Principle of tax justice and tax system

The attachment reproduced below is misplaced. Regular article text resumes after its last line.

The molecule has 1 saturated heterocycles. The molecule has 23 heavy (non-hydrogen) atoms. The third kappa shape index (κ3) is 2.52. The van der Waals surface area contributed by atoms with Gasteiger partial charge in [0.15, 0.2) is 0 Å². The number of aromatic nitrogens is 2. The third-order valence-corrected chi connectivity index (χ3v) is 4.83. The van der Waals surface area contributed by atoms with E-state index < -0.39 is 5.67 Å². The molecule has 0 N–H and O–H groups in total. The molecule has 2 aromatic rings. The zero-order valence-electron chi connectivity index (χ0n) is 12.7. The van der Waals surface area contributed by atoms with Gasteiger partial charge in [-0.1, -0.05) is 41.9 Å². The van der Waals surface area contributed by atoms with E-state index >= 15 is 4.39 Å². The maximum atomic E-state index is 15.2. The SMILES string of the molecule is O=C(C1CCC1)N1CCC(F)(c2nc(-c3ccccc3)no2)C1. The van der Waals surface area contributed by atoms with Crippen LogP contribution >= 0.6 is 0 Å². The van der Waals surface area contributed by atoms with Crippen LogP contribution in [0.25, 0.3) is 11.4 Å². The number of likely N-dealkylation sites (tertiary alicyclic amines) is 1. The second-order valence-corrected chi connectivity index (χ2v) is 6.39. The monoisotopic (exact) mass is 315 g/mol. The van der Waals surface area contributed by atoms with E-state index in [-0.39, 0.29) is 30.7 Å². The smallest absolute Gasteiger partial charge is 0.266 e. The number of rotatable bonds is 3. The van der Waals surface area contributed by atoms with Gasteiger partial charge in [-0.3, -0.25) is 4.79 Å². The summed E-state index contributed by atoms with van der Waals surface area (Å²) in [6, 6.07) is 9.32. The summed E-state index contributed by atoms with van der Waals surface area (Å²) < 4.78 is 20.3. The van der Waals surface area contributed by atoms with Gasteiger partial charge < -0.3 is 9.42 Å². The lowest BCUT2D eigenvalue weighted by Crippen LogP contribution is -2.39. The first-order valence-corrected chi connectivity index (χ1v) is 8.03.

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Beyond any doubt, the division of tax charges should be just and, thus, the tax legislation, similarly as the tax system, should be established so as to meet the standard of justice. However, the ethic standard of justice causes significant complications in the legislative practice. These mainly result from the fact that there is no confidence in the idea of just taxation. The reasons why the principle of just taxation cannot be trusted are different for the legislator and different for the taxpayer. The legislator's distrust stems, above all, from fear that it might not be possible to connect the just taxation with effectiveness in fulfilling the income function. In the legislative practice a strong wrong belief continues to be shared that the just taxation amounts to the reducing of tax proceeds. Whereas the fear of the taxpayers that the system of tax charges applies to results from their awareness which has been developed and enhanced long enough to show that the legislator, while referring to the concept of justice, too often carries out reforms that contradict it. The tax justice - as an argument underlying the structure of the tax system - is employed much too frequently to mask the fiscal interest of the State, that is the effective fulfillment of the income function. What is important just as well is the fact that the ethical postulate of just taxation can provide the legislator with grounds to formulate various courses of action and, as a result, various tax law solutions. There is a variety of tax rules that can be deemed to incorporate the postulate of justice . However, a more complicated question arises whether the legislator can put the just taxation into practice by referring to the idea of justice. This has always raised doubts.
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